- The other Steve – Apple
- Bill Hewlett – HP
- David Packard – HP
The Digital Journey So Far was published in Public Sector Executive in the Apr/May 2018 edition.
Back in 2016 we decided we had had enough of being tied into expensive contracts with the big suppliers and, with this, our inability to move agilely as an organisation. We took matters into our own hands in a programme of digital transformation that would leave the council as a master of its own destiny.
When this programme is complete, we intend to only be using our own internal staff to run, maintain and develop this new platform. We think this programme will take us five years to deliver completely, and we predict it will deliver us significant savings, both financially and in resource.
This is underpinned by an entirely new technology platform using the building blocks in two core products, Office 365 and Dynamics 365.
In May 2017, we started a realignment of our IT function to ensure we had a team that was able to deliver this new programme. We are proud that during this realignment we were able to attract some amazing talent into the organisation and continued to grow our existing talent with internal promotions. We wanted to run this project as our own and not be stuck with a partner who didn’t “get us,” and to this end the project itself has attracted a number of industry-leading contractors who wanted to come and work with us. This has, in turn, inspired the team and led to better buy-in.
With the wider council, we have massively increased the amount of information we give them, including a fortnightly newsletter and monthly “buzz days” which deep-dive some of the core components in an interactive way.
Office 365 is the first major strand of the project: it becomes the core IT offering and affects all the workforce and councilors. In the past year we have rolled out some of its core components and have started enabling the business to work where and whenever they want. This has allowed teams within the council to start trialling their own ideas, and a number of services have made their own mini solutions.
With the migration to Exchange online and OneDrive for Business complete, we have started the project to migrate our telephone system to Skype for Business and our shared file infrastructure to SharePoint. We are aiming to have the council fully migrated to the new platform by the end of the calendar year.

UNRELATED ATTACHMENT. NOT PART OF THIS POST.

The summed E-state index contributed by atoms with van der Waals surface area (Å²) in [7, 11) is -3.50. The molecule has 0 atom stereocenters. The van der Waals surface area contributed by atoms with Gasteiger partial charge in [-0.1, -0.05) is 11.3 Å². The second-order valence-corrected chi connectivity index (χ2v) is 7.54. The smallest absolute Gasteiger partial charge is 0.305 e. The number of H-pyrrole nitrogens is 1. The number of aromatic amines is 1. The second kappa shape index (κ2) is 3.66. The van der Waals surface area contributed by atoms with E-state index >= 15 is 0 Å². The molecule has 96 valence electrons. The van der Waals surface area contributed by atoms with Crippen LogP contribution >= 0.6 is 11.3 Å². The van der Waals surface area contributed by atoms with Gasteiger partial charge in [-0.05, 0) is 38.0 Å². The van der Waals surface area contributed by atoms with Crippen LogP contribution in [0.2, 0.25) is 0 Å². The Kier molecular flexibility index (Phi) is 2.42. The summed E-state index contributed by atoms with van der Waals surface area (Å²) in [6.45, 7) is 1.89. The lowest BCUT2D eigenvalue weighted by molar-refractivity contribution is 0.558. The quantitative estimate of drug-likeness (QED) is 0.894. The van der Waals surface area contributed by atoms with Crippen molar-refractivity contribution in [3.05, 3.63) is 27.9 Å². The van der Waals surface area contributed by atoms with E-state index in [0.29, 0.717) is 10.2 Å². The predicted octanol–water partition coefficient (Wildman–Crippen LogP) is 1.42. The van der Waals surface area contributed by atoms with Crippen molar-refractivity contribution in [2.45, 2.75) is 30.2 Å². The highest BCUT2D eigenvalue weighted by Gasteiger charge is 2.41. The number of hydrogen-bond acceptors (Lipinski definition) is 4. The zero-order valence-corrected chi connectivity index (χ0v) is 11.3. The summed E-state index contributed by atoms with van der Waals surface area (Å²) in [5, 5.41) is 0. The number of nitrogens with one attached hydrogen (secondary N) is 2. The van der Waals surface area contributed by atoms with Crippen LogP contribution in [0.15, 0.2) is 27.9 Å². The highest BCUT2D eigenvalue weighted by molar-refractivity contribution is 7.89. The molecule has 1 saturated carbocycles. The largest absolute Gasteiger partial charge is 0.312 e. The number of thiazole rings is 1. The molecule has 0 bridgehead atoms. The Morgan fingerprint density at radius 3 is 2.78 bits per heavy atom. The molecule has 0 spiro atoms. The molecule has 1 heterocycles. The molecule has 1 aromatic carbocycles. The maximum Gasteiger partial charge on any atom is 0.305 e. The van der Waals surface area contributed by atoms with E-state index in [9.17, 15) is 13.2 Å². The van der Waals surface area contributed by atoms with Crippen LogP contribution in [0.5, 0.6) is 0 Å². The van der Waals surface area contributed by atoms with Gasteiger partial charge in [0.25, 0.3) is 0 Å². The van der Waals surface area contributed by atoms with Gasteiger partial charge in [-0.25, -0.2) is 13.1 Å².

CRM is the most complex part of the programme: it aims to take the council’s current back-office systems and migrate them to a single platform, giving a single view of the customer. The beginning of the year saw us build our own platform in Azure, but by the summer it was clear that we would be better on the hosted Dynamics 365 platform. This work was completed in the summer and the team started building our foundational capabilities. Microsoft upgraded the platform and we migrated to the new build with minimal effort, the permanent team really understanding how rapid the development and deployment is.
In the first year we only experienced one hiccup: one of our systems reached end of life during the year, and this became a distraction. We attempted to accelerate elements of the programme, but in the end this led us into a situation where we had wasted resource on focusing on an issue that we couldn’t resolve in the time we had. Once we successfully used our contingency plans, we took time to reflect and stabilise the foundation work we had already completed – ready for year two.
During my time in the public and private sector I have been subject to a number of personality profiling exercises. In general these sessions normally end up descending into a humourous look at yourself and co-workers, is there any real value of these in a functional team? I would argue not. It might cement some understanding but nothing actually changes. In a dysfunctional team the answer might be different, but my argument would be, if a team is dysfunctional it is up to you as the manager to change things. The most common personality profile tools used at the moment are the Myers-Briggs Type indicator where you a put into 1 of 16 “families” depending on how you answer questions in the four principal functions; Sensation, intuition, feeling and thinking. You then combine the output to find your grouping.
Kinda useful I guess… Do I need to know this about my team, does it offer any value?
The second and newer kid on the block is the Facet 5, the most modern and advanced measure of personality available today, a bold statement. Similar in it’s approach you answer a number of questions, you are then given an individual profile and placed into one of 17 “families”. Facet 5 does give you a personal profile and teamscape report with your engagement and I have just run through this with my current management team, it was a fun afternoon. There weren’t really any surprises and we continue to perform well as a team. The Facet 5 families
And for those of you who are curious… ENTJ & Promoter… My final thought, my management philosophy (and title of my as yet unwritten management book) is “don’t be a cunt”, this has served me much better than any personality profiling.